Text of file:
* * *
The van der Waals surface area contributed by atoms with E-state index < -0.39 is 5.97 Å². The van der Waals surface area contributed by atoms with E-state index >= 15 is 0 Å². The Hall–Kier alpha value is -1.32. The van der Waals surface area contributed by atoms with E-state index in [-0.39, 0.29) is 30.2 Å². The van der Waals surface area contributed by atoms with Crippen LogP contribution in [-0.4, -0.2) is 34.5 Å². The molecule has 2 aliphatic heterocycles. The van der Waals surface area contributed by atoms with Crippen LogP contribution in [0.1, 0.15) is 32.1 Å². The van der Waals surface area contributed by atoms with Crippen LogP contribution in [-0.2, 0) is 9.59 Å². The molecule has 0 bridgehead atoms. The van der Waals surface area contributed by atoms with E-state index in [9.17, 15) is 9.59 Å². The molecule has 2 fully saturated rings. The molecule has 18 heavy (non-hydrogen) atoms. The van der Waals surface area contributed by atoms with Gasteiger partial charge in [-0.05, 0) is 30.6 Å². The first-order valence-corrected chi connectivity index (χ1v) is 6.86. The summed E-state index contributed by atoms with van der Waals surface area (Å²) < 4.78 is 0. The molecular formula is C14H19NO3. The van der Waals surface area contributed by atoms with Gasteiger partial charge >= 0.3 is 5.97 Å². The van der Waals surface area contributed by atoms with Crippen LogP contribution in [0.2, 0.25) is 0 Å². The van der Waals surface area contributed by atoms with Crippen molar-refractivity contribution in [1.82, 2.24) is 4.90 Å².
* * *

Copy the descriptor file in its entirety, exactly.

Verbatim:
The van der Waals surface area contributed by atoms with E-state index < -0.39 is 5.97 Å². The van der Waals surface area contributed by atoms with E-state index >= 15 is 0 Å². The Hall–Kier alpha value is -1.32. The van der Waals surface area contributed by atoms with E-state index in [-0.39, 0.29) is 30.2 Å². The van der Waals surface area contributed by atoms with Crippen LogP contribution in [-0.4, -0.2) is 34.5 Å². The molecule has 2 aliphatic heterocycles. The van der Waals surface area contributed by atoms with Crippen LogP contribution in [0.1, 0.15) is 32.1 Å². The van der Waals surface area contributed by atoms with Crippen LogP contribution in [-0.2, 0) is 9.59 Å². The molecule has 0 bridgehead atoms. The van der Waals surface area contributed by atoms with E-state index in [9.17, 15) is 9.59 Å². The molecule has 2 fully saturated rings. The molecule has 18 heavy (non-hydrogen) atoms. The van der Waals surface area contributed by atoms with Gasteiger partial charge in [-0.05, 0) is 30.6 Å². The first-order valence-corrected chi connectivity index (χ1v) is 6.86. The summed E-state index contributed by atoms with van der Waals surface area (Å²) < 4.78 is 0. The molecular formula is C14H19NO3. The van der Waals surface area contributed by atoms with Gasteiger partial charge >= 0.3 is 5.97 Å². The van der Waals surface area contributed by atoms with Crippen LogP contribution in [0.2, 0.25) is 0 Å². The van der Waals surface area contributed by atoms with Crippen molar-refractivity contribution in [1.82, 2.24) is 4.90 Å².